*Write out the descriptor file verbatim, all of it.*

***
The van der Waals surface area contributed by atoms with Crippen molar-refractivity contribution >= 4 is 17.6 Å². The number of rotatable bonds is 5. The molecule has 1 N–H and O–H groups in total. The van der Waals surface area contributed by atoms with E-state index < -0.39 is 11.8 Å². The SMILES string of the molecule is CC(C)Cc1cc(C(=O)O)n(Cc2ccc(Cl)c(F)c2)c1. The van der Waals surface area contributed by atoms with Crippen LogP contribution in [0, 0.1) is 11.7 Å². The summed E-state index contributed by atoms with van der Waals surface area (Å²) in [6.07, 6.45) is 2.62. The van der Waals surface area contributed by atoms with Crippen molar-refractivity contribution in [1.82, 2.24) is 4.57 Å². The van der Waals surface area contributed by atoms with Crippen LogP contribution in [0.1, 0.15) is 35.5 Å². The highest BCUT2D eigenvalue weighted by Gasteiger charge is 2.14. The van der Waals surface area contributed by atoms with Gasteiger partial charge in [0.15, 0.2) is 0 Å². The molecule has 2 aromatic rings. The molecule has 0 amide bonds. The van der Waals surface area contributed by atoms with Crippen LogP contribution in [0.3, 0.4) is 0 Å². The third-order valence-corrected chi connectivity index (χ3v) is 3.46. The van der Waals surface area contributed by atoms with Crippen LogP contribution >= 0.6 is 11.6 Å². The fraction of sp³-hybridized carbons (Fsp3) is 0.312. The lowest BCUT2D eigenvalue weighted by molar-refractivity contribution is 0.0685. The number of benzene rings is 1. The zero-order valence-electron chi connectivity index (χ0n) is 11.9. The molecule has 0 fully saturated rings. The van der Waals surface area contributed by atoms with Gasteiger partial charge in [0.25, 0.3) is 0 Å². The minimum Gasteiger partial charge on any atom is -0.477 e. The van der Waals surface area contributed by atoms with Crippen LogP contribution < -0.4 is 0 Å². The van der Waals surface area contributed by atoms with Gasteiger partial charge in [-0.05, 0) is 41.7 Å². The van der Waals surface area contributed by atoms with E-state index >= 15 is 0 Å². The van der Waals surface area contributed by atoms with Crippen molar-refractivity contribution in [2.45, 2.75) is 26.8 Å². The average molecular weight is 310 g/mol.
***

The van der Waals surface area contributed by atoms with Crippen molar-refractivity contribution >= 4 is 17.6 Å². The number of rotatable bonds is 5. The molecule has 1 N–H and O–H groups in total. The van der Waals surface area contributed by atoms with E-state index < -0.39 is 11.8 Å². The SMILES string of the molecule is CC(C)Cc1cc(C(=O)O)n(Cc2ccc(Cl)c(F)c2)c1. The van der Waals surface area contributed by atoms with Crippen LogP contribution in [0, 0.1) is 11.7 Å². The summed E-state index contributed by atoms with van der Waals surface area (Å²) in [6.07, 6.45) is 2.62. The van der Waals surface area contributed by atoms with Crippen molar-refractivity contribution in [1.82, 2.24) is 4.57 Å². The van der Waals surface area contributed by atoms with Crippen LogP contribution in [0.1, 0.15) is 35.5 Å². The highest BCUT2D eigenvalue weighted by Gasteiger charge is 2.14. The van der Waals surface area contributed by atoms with Gasteiger partial charge in [0.15, 0.2) is 0 Å². The molecule has 2 aromatic rings. The molecule has 0 amide bonds. The van der Waals surface area contributed by atoms with Crippen LogP contribution in [0.3, 0.4) is 0 Å². The third-order valence-corrected chi connectivity index (χ3v) is 3.46. The van der Waals surface area contributed by atoms with Crippen LogP contribution >= 0.6 is 11.6 Å². The fraction of sp³-hybridized carbons (Fsp3) is 0.312. The lowest BCUT2D eigenvalue weighted by molar-refractivity contribution is 0.0685. The number of benzene rings is 1. The zero-order valence-electron chi connectivity index (χ0n) is 11.9. The molecule has 0 fully saturated rings. The van der Waals surface area contributed by atoms with Gasteiger partial charge in [0.25, 0.3) is 0 Å². The minimum Gasteiger partial charge on any atom is -0.477 e. The van der Waals surface area contributed by atoms with Crippen LogP contribution < -0.4 is 0 Å². The van der Waals surface area contributed by atoms with Gasteiger partial charge in [-0.05, 0) is 41.7 Å². The van der Waals surface area contributed by atoms with E-state index >= 15 is 0 Å². The van der Waals surface area contributed by atoms with Crippen molar-refractivity contribution in [2.45, 2.75) is 26.8 Å². The average molecular weight is 310 g/mol.